James Randi is a magician. He knows the tricks. What's different about Randi is that he openly exposes the magic game, as I read in a recent AP story about him.
He gave up performing as The Amazing Randi years ago, but his words to the audience at the end of each show foreshadowed his next act.
''Everything you have seen here is tricks,'' he would say. ''There is nothing supernatural involved here.''
So far nobody has come close to winning the money. No one has even passed the preliminary tests. Not surprising. In the metaphysical arena, talk triumphs over action.
When you say, "show me the proof" (of God, miracles, higher dimensions of reality, whatever) there's no response. Just more talk about why there can't be a response (such as, "I'm not allowed to show my powers to unworthy or skeptical eyes").
Reading the story about Randi got me to thinking about how the more you know about something, the better able you are to see the flaws in it – and to burst the unquestioning belief bubble of the mildly well-informed.
After about nine years of studying traditional Shotokan karate I got disenchanted with this martial art. Some essays by Rob Redmond that I found online helped me make the break to a style that was better suited for me. He said:
If you can't find fault with Shotokan, then you haven't given it much thought. In fact, to me, it is axiomatic that if someone is a true expert at something, they will have many complaints and criticisms of the way things are in their field of expertise.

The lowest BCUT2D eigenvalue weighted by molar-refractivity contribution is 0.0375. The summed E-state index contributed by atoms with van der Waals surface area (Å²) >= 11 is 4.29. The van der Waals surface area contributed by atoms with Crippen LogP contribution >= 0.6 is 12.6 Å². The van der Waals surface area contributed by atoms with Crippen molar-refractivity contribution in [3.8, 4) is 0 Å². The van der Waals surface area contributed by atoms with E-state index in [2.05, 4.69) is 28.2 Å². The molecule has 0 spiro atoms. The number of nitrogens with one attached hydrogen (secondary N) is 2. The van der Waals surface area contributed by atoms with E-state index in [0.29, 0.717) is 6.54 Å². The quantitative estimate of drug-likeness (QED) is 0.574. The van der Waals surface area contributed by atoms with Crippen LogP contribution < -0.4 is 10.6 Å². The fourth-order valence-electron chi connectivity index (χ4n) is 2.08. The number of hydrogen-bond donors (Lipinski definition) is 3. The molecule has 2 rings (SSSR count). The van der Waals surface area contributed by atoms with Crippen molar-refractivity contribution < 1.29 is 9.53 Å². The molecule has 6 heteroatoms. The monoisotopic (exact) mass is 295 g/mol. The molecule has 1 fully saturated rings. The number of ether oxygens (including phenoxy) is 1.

The more I learn about Shotokan, the less I like it. Every year that passes helps me to find new things that I am disappointed in. The more I progress, the more limitations of Shotokan become apparent to me. If you cannot see the inherent weaknesses and holes in whatever you are studying, you don't know much about it.
After more than thirty years of practicing the meditation, dietary, worship, and other disciplines of Radha Soami Satsang Beas, I was highly knowledgeable about this mystic philosophy.
Heck, I'd even written a "holy book" that was published by RSSB. And written another than was distributed by the organization. Plus, I was on the edge of having still another published by RSSB before they and I parted writing ways.
So I understand how a believer turns into a skeptic. It's almost a given, as Redmond says, if you keep your eyes open to what you've being exposed to, rather than turning a blind eye to anomalies.
Perfection only exists when you don't look too closely at something or someone. Once the details are seen for what they are, flaws become evident. That's reality. We live in an imperfect world. "Perfect" is just a word, a concept, an ideal divorced from the real.
Don't worry if you've been a true believer and are now starting to have doubts.
This is a sign of progress, not of backsliding. It shows that you know enough to understand what your belief system doesn't know. Or at least, can't prove that it knows (which, really, is the same thing – unless you value gullibility).